I do not like to miss Chekhov plays and as I managed to miss two Uncle Vanya's this year (one because it finished early and the other because I could not find the time to see it) I was pretty keen to see this acclaimed version of The Cherry Orchard at the Young Vic.

And I almost missed this one as well. I was very late booking and the only time I could find to see it was a Wednesday afternoon. I was very lucky as when I went online to book it there was a single seat in the second row (B28 for £35) so I grabbed that eagerly. Somebody up there obviously wanted me to go.

Being a mid-week matinee the audience was an odd mix of students and retired people with just a few people, like myself, somewhere in the middle. Being a matinee also meant no beers beforehand so I was able to time my travel to arrive about 15 minutes before the show started.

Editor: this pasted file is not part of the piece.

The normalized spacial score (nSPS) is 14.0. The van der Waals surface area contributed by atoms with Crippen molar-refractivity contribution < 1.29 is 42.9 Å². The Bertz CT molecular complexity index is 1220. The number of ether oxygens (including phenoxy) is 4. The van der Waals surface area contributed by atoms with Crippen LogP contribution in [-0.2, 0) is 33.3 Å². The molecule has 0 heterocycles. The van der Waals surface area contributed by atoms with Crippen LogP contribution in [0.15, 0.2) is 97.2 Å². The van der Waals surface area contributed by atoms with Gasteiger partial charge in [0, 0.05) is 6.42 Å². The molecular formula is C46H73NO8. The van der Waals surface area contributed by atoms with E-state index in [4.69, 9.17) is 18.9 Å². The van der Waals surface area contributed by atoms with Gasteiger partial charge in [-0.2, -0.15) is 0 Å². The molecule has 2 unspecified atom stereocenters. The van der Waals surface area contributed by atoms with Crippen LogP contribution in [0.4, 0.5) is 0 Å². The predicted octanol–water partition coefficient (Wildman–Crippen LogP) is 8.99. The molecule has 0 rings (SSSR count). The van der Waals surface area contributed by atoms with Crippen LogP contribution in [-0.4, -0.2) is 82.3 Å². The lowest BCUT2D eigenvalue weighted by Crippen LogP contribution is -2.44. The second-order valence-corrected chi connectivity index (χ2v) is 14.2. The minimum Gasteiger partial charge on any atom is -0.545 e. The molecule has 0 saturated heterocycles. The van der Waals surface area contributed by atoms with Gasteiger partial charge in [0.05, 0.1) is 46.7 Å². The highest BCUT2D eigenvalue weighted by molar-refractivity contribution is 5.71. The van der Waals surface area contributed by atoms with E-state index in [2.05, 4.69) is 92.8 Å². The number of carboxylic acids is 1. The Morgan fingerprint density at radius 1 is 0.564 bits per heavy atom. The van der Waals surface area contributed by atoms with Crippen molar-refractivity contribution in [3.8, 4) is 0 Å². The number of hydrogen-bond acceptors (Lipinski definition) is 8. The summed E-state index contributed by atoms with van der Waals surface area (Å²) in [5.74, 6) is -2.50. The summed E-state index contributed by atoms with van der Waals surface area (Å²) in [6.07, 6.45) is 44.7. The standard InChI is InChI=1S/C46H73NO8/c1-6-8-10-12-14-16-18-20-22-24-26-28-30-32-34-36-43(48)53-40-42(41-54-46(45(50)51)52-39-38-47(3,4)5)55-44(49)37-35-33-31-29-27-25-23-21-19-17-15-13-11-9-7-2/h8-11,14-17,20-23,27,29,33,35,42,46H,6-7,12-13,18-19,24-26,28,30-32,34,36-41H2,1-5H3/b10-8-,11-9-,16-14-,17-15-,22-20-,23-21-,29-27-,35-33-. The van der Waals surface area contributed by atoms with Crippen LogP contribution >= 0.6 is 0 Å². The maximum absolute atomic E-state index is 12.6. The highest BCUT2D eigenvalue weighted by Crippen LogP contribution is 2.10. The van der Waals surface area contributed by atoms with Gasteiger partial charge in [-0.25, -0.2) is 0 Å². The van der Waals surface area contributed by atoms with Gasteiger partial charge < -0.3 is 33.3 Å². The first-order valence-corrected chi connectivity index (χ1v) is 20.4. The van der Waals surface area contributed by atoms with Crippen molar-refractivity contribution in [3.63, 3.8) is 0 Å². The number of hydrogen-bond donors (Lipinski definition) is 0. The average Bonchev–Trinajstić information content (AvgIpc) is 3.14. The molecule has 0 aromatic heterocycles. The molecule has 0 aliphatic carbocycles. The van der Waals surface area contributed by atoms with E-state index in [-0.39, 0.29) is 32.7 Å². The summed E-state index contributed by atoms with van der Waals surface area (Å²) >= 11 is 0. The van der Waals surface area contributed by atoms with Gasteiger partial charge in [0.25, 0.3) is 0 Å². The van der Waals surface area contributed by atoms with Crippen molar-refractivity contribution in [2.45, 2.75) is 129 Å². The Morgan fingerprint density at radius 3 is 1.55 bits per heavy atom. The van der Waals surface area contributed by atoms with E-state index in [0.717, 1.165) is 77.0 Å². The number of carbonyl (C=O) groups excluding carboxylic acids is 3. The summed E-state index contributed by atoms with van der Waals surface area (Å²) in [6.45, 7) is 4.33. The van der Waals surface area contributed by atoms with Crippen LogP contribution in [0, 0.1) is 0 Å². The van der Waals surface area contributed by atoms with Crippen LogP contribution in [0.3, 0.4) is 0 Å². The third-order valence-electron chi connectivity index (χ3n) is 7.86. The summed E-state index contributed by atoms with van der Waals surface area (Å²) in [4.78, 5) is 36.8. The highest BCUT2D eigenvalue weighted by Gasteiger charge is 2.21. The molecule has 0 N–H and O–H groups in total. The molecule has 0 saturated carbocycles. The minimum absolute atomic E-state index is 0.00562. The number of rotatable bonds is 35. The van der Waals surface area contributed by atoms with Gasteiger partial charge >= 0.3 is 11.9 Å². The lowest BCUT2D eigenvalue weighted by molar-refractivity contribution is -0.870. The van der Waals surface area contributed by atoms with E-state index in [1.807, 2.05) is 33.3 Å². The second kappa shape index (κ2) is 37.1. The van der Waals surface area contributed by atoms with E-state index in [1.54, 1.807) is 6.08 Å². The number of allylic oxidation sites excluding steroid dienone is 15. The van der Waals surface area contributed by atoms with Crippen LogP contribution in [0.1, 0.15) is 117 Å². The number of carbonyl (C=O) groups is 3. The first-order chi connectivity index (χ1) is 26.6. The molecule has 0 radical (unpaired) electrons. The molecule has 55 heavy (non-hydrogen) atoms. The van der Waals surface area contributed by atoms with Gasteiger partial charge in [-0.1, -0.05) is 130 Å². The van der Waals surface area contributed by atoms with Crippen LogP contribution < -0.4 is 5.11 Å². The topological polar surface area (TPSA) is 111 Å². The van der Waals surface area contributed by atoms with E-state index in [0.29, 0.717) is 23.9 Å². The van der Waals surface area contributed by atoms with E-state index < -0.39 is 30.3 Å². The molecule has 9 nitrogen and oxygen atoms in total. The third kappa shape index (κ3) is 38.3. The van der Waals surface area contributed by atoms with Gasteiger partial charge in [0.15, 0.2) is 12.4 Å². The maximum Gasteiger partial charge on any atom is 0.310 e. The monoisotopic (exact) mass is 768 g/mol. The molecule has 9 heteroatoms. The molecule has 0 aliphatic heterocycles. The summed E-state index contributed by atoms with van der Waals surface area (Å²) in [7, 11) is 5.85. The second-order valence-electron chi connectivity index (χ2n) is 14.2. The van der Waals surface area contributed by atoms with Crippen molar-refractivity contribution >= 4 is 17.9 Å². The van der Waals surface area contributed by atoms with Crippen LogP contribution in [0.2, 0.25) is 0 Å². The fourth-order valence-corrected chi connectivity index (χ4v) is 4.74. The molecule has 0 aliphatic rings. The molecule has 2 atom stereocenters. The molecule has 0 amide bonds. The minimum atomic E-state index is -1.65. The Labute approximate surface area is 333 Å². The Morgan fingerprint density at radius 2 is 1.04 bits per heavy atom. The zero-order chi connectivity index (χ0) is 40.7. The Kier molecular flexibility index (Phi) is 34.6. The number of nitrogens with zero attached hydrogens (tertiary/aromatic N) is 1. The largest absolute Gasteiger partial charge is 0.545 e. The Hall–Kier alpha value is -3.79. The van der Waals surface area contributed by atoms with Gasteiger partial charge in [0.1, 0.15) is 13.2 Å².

On entering the theatre I was surprised to see it laid out as a proscenium (traditional) theatre with all the seating to the front of the stage. I had been to the Young Vic several times before and while the layout was always different it usually had seating on three sides, i.e. a thrust stage.

There was nothing to see initially as a jet black blind hid the stage. There seemed little point in taking my usual "this is what I could see" picture as all I could see was black. I thought about taking a photo at other times but the staff were always sharp, a few people were caught trying to use their phones, and the black blind returned to hide the stage at the end too. I've settled for this picture found on the web as it more or less shows the view that I had. I guess that I was one row further back and about four seats to the left.